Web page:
A New Chemotaxis Assay Shows the Extreme Sensitivity of Axons to Molecular Gradients

Nat Neurosci. 2004 Jun;7(6):678-82. doi: 10.1038/nn1259. Epub 2004 May 25.


Axonal chemotaxis is believed to be important in wiring up the developing and regenerating nervous system, but little is known about how axons actually respond to molecular gradients. We report a new quantitative assay that allows the long-term response of axons to gradients of known and controllable shape to be examined in a three-dimensional gel. Using this assay, we show that axons may be nature's most-sensitive gradient detectors, but this sensitivity exists only within a narrow range of ligand concentrations. This assay should also be applicable to other biological processes that are controlled by molecular gradients, such as cell migration and morphogenesis.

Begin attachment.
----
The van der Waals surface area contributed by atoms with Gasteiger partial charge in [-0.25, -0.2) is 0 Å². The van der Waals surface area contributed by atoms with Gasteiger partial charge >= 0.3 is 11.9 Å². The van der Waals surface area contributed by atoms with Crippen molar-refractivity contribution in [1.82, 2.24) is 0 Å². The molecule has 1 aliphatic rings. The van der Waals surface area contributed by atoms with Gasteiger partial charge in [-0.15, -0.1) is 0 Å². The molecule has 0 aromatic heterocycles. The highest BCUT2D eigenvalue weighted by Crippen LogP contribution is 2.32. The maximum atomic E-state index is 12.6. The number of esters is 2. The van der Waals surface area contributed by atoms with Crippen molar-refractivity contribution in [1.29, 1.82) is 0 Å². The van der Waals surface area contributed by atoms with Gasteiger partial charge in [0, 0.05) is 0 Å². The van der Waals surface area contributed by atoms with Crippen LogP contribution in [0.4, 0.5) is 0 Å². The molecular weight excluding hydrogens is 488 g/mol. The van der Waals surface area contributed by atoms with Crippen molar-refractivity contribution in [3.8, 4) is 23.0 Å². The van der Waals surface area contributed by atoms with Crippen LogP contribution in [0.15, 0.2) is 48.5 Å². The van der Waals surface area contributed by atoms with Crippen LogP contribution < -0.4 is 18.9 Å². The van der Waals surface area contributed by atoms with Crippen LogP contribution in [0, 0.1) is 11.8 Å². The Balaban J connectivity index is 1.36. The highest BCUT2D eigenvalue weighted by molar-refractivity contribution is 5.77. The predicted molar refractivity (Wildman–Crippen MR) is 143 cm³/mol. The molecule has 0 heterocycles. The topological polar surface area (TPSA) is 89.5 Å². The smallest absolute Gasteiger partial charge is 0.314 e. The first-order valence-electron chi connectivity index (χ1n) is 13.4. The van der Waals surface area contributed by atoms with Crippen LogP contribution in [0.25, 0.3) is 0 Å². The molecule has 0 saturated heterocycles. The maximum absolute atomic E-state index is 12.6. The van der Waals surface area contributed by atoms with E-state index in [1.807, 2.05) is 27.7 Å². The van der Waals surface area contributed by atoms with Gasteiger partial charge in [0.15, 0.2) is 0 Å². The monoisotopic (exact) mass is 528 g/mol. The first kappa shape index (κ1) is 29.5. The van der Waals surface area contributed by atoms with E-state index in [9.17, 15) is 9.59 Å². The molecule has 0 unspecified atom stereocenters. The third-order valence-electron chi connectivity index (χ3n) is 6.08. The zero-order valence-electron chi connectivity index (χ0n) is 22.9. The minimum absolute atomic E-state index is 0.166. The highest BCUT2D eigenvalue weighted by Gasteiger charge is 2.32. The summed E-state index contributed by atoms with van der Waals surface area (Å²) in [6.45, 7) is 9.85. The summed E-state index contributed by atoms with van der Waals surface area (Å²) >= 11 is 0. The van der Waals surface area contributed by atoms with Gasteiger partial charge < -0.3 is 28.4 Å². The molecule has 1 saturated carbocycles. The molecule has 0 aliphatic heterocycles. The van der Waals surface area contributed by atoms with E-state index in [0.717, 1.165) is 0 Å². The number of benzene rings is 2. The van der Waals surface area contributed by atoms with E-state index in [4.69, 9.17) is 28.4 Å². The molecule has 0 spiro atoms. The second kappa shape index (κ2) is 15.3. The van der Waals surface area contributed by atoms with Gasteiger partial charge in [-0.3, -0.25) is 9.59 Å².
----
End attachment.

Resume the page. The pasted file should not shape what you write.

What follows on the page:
Publication types

  • Research Support, Non-U.S. Gov't
  • Research Support, U.S. Gov't, Non-P.H.S.
  • Research Support, U.S. Gov't, P.H.S.

MeSH terms

  • Animals
  • Axonal Transport / physiology
  • Axons / physiology*
  • Chemotaxis / physiology*
  • Ganglia, Spinal / cytology
  • Ganglia, Spinal / physiology
  • Growth Cones / physiology
  • Rats